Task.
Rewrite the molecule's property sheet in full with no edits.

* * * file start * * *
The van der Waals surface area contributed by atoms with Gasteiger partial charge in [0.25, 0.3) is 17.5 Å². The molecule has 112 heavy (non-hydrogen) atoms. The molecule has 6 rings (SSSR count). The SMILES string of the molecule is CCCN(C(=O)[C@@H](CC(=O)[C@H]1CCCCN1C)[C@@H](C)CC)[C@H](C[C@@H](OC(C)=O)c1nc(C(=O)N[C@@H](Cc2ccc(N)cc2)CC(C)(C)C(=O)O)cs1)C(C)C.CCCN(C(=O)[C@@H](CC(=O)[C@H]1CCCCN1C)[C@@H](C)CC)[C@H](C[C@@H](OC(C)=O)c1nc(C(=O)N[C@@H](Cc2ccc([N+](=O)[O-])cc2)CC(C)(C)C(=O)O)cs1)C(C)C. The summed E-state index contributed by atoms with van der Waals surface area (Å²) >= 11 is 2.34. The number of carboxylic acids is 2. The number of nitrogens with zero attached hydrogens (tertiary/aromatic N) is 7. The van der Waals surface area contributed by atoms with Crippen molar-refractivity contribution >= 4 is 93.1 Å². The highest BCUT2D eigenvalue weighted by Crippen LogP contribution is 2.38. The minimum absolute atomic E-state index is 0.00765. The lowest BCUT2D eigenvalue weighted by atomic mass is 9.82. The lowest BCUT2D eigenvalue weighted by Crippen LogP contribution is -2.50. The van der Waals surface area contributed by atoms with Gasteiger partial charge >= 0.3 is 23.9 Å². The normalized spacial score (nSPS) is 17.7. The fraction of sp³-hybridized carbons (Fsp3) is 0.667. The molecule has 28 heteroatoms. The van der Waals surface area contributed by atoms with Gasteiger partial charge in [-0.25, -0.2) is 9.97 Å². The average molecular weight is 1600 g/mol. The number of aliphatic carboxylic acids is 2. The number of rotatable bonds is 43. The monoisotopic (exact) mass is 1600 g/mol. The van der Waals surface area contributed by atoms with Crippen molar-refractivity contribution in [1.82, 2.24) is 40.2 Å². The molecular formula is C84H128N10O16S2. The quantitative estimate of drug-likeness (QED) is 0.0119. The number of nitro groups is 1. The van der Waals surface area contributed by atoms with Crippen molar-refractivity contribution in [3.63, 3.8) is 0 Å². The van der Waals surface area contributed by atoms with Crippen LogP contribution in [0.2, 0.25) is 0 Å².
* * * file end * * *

The van der Waals surface area contributed by atoms with Gasteiger partial charge in [0.25, 0.3) is 17.5 Å². The molecule has 112 heavy (non-hydrogen) atoms. The molecule has 6 rings (SSSR count). The SMILES string of the molecule is CCCN(C(=O)[C@@H](CC(=O)[C@H]1CCCCN1C)[C@@H](C)CC)[C@H](C[C@@H](OC(C)=O)c1nc(C(=O)N[C@@H](Cc2ccc(N)cc2)CC(C)(C)C(=O)O)cs1)C(C)C.CCCN(C(=O)[C@@H](CC(=O)[C@H]1CCCCN1C)[C@@H](C)CC)[C@H](C[C@@H](OC(C)=O)c1nc(C(=O)N[C@@H](Cc2ccc([N+](=O)[O-])cc2)CC(C)(C)C(=O)O)cs1)C(C)C. The summed E-state index contributed by atoms with van der Waals surface area (Å²) >= 11 is 2.34. The number of carboxylic acids is 2. The number of nitrogens with zero attached hydrogens (tertiary/aromatic N) is 7. The van der Waals surface area contributed by atoms with Crippen molar-refractivity contribution >= 4 is 93.1 Å². The highest BCUT2D eigenvalue weighted by Crippen LogP contribution is 2.38. The minimum absolute atomic E-state index is 0.00765. The lowest BCUT2D eigenvalue weighted by atomic mass is 9.82. The lowest BCUT2D eigenvalue weighted by Crippen LogP contribution is -2.50. The van der Waals surface area contributed by atoms with Gasteiger partial charge >= 0.3 is 23.9 Å². The normalized spacial score (nSPS) is 17.7. The fraction of sp³-hybridized carbons (Fsp3) is 0.667. The molecule has 28 heteroatoms. The van der Waals surface area contributed by atoms with Gasteiger partial charge in [-0.25, -0.2) is 9.97 Å². The average molecular weight is 1600 g/mol. The number of aliphatic carboxylic acids is 2. The number of rotatable bonds is 43. The monoisotopic (exact) mass is 1600 g/mol. The van der Waals surface area contributed by atoms with Crippen molar-refractivity contribution in [1.82, 2.24) is 40.2 Å². The molecular formula is C84H128N10O16S2. The quantitative estimate of drug-likeness (QED) is 0.0119. The number of nitro groups is 1. The van der Waals surface area contributed by atoms with Crippen molar-refractivity contribution in [3.63, 3.8) is 0 Å². The van der Waals surface area contributed by atoms with Crippen LogP contribution in [0.2, 0.25) is 0 Å².